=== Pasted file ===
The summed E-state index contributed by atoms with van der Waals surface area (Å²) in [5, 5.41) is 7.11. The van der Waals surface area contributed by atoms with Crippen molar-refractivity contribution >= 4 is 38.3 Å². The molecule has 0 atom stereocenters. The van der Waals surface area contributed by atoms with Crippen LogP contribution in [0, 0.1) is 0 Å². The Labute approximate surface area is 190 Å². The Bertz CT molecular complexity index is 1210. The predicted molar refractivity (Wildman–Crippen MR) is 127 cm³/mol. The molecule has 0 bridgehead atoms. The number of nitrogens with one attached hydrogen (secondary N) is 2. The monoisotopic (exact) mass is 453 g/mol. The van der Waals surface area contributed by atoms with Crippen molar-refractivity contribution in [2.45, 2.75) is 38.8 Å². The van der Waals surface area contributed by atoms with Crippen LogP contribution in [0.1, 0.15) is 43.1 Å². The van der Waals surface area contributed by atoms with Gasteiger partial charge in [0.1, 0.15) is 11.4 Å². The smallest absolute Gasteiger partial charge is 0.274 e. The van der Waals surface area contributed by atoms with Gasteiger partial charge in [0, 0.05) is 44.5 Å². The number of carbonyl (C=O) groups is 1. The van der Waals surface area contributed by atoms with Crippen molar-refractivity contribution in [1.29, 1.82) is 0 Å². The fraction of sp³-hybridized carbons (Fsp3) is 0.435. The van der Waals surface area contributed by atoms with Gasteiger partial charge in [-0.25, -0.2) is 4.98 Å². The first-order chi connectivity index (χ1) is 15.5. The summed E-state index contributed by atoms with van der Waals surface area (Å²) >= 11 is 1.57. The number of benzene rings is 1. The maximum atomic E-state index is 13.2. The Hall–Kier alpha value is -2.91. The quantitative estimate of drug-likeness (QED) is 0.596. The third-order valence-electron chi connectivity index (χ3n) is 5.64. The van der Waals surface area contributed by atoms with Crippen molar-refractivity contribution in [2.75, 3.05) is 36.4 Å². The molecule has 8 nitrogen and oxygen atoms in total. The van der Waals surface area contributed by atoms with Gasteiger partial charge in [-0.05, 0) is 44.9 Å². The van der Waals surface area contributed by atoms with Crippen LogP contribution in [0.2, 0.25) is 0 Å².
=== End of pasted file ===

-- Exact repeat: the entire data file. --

The summed E-state index contributed by atoms with van der Waals surface area (Å²) in [5, 5.41) is 7.11. The van der Waals surface area contributed by atoms with Crippen molar-refractivity contribution >= 4 is 38.3 Å². The molecule has 0 atom stereocenters. The van der Waals surface area contributed by atoms with Crippen LogP contribution in [0, 0.1) is 0 Å². The Labute approximate surface area is 190 Å². The Bertz CT molecular complexity index is 1210. The predicted molar refractivity (Wildman–Crippen MR) is 127 cm³/mol. The molecule has 0 bridgehead atoms. The number of nitrogens with one attached hydrogen (secondary N) is 2. The monoisotopic (exact) mass is 453 g/mol. The van der Waals surface area contributed by atoms with Crippen molar-refractivity contribution in [2.45, 2.75) is 38.8 Å². The van der Waals surface area contributed by atoms with Crippen LogP contribution in [0.1, 0.15) is 43.1 Å². The van der Waals surface area contributed by atoms with Gasteiger partial charge in [0.1, 0.15) is 11.4 Å². The smallest absolute Gasteiger partial charge is 0.274 e. The van der Waals surface area contributed by atoms with Gasteiger partial charge in [0, 0.05) is 44.5 Å². The number of carbonyl (C=O) groups is 1. The van der Waals surface area contributed by atoms with Crippen molar-refractivity contribution in [1.29, 1.82) is 0 Å². The fraction of sp³-hybridized carbons (Fsp3) is 0.435. The van der Waals surface area contributed by atoms with Gasteiger partial charge in [-0.25, -0.2) is 4.98 Å². The first-order chi connectivity index (χ1) is 15.5. The summed E-state index contributed by atoms with van der Waals surface area (Å²) >= 11 is 1.57. The number of benzene rings is 1. The maximum atomic E-state index is 13.2. The Hall–Kier alpha value is -2.91. The quantitative estimate of drug-likeness (QED) is 0.596. The third-order valence-electron chi connectivity index (χ3n) is 5.64. The van der Waals surface area contributed by atoms with Crippen molar-refractivity contribution in [2.75, 3.05) is 36.4 Å². The molecule has 8 nitrogen and oxygen atoms in total. The van der Waals surface area contributed by atoms with Gasteiger partial charge in [-0.05, 0) is 44.9 Å². The van der Waals surface area contributed by atoms with Crippen LogP contribution in [0.2, 0.25) is 0 Å².